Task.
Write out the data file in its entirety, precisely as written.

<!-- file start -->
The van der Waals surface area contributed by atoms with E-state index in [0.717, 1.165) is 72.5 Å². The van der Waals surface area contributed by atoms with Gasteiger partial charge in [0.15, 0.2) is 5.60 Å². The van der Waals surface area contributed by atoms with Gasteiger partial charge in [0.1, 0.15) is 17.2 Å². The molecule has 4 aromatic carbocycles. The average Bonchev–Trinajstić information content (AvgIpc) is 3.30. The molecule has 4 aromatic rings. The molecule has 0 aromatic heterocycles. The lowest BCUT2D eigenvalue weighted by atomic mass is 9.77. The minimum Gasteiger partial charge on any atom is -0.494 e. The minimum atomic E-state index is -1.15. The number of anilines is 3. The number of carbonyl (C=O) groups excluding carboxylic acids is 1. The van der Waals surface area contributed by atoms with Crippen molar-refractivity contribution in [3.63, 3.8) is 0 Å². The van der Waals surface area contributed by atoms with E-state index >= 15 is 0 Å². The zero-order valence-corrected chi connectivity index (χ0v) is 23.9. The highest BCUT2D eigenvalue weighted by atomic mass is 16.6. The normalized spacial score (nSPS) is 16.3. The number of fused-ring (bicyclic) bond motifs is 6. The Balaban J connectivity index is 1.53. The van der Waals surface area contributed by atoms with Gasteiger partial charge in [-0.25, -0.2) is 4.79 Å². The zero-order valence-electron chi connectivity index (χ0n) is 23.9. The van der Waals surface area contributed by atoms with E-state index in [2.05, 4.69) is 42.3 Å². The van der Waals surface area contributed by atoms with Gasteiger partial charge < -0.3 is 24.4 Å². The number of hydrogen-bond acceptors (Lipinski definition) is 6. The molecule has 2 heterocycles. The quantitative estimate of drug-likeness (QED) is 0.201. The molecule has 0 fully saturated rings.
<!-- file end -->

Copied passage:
The van der Waals surface area contributed by atoms with E-state index in [0.717, 1.165) is 72.5 Å². The van der Waals surface area contributed by atoms with Gasteiger partial charge in [0.15, 0.2) is 5.60 Å². The van der Waals surface area contributed by atoms with Gasteiger partial charge in [0.1, 0.15) is 17.2 Å². The molecule has 4 aromatic carbocycles. The average Bonchev–Trinajstić information content (AvgIpc) is 3.30. The molecule has 4 aromatic rings. The molecule has 0 aromatic heterocycles. The lowest BCUT2D eigenvalue weighted by atomic mass is 9.77. The minimum Gasteiger partial charge on any atom is -0.494 e. The minimum atomic E-state index is -1.15. The number of anilines is 3. The number of carbonyl (C=O) groups excluding carboxylic acids is 1. The van der Waals surface area contributed by atoms with Crippen molar-refractivity contribution in [3.63, 3.8) is 0 Å². The van der Waals surface area contributed by atoms with E-state index >= 15 is 0 Å². The zero-order valence-corrected chi connectivity index (χ0v) is 23.9. The highest BCUT2D eigenvalue weighted by atomic mass is 16.6. The normalized spacial score (nSPS) is 16.3. The number of fused-ring (bicyclic) bond motifs is 6. The Balaban J connectivity index is 1.53. The van der Waals surface area contributed by atoms with Gasteiger partial charge in [-0.25, -0.2) is 4.79 Å². The zero-order valence-electron chi connectivity index (χ0n) is 23.9. The van der Waals surface area contributed by atoms with E-state index in [2.05, 4.69) is 42.3 Å². The van der Waals surface area contributed by atoms with Gasteiger partial charge < -0.3 is 24.4 Å². The number of hydrogen-bond acceptors (Lipinski definition) is 6. The molecule has 2 heterocycles. The quantitative estimate of drug-likeness (QED) is 0.201. The molecule has 0 fully saturated rings.